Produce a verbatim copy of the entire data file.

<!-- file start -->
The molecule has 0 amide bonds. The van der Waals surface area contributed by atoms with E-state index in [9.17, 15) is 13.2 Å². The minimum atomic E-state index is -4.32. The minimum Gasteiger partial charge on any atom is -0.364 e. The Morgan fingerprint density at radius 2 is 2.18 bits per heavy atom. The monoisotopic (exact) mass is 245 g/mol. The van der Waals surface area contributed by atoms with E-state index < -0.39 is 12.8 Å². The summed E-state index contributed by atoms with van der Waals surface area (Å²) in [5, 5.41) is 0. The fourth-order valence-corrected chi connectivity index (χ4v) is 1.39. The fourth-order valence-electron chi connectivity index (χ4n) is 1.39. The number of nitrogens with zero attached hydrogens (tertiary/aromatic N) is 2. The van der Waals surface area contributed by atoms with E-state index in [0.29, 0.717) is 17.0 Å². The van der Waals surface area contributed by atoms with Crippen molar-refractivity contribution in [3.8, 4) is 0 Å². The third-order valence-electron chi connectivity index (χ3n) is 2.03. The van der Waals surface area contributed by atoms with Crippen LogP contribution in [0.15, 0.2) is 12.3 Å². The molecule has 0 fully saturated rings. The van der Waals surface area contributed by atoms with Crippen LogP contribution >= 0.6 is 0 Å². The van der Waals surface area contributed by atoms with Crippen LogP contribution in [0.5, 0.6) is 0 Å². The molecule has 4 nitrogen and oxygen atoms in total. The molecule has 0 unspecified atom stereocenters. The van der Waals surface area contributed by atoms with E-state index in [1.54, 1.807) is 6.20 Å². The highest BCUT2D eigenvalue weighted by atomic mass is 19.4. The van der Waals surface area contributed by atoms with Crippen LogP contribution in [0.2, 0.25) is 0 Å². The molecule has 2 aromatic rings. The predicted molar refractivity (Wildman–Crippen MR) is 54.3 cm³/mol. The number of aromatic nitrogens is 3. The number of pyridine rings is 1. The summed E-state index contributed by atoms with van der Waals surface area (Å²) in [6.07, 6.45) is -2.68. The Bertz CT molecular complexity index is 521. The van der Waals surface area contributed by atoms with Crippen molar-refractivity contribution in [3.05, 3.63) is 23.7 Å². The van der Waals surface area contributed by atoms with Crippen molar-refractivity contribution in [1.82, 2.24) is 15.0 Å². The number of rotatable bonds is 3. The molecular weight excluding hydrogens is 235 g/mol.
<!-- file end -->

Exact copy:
The molecule has 0 amide bonds. The van der Waals surface area contributed by atoms with E-state index in [9.17, 15) is 13.2 Å². The minimum atomic E-state index is -4.32. The minimum Gasteiger partial charge on any atom is -0.364 e. The Morgan fingerprint density at radius 2 is 2.18 bits per heavy atom. The monoisotopic (exact) mass is 245 g/mol. The van der Waals surface area contributed by atoms with E-state index < -0.39 is 12.8 Å². The summed E-state index contributed by atoms with van der Waals surface area (Å²) in [5, 5.41) is 0. The fourth-order valence-corrected chi connectivity index (χ4v) is 1.39. The fourth-order valence-electron chi connectivity index (χ4n) is 1.39. The number of nitrogens with zero attached hydrogens (tertiary/aromatic N) is 2. The van der Waals surface area contributed by atoms with E-state index in [0.29, 0.717) is 17.0 Å². The van der Waals surface area contributed by atoms with Crippen molar-refractivity contribution in [3.8, 4) is 0 Å². The third-order valence-electron chi connectivity index (χ3n) is 2.03. The van der Waals surface area contributed by atoms with Crippen LogP contribution in [0.15, 0.2) is 12.3 Å². The molecule has 0 fully saturated rings. The van der Waals surface area contributed by atoms with Crippen LogP contribution >= 0.6 is 0 Å². The van der Waals surface area contributed by atoms with Crippen LogP contribution in [0.5, 0.6) is 0 Å². The molecule has 4 nitrogen and oxygen atoms in total. The molecule has 0 unspecified atom stereocenters. The van der Waals surface area contributed by atoms with E-state index in [1.54, 1.807) is 6.20 Å². The highest BCUT2D eigenvalue weighted by atomic mass is 19.4. The van der Waals surface area contributed by atoms with Crippen LogP contribution in [0.2, 0.25) is 0 Å². The molecule has 2 aromatic rings. The predicted molar refractivity (Wildman–Crippen MR) is 54.3 cm³/mol. The number of aromatic nitrogens is 3. The number of pyridine rings is 1. The summed E-state index contributed by atoms with van der Waals surface area (Å²) in [6.07, 6.45) is -2.68. The Bertz CT molecular complexity index is 521. The van der Waals surface area contributed by atoms with Crippen molar-refractivity contribution in [3.05, 3.63) is 23.7 Å². The van der Waals surface area contributed by atoms with Crippen molar-refractivity contribution in [1.82, 2.24) is 15.0 Å². The number of rotatable bonds is 3. The molecular weight excluding hydrogens is 235 g/mol.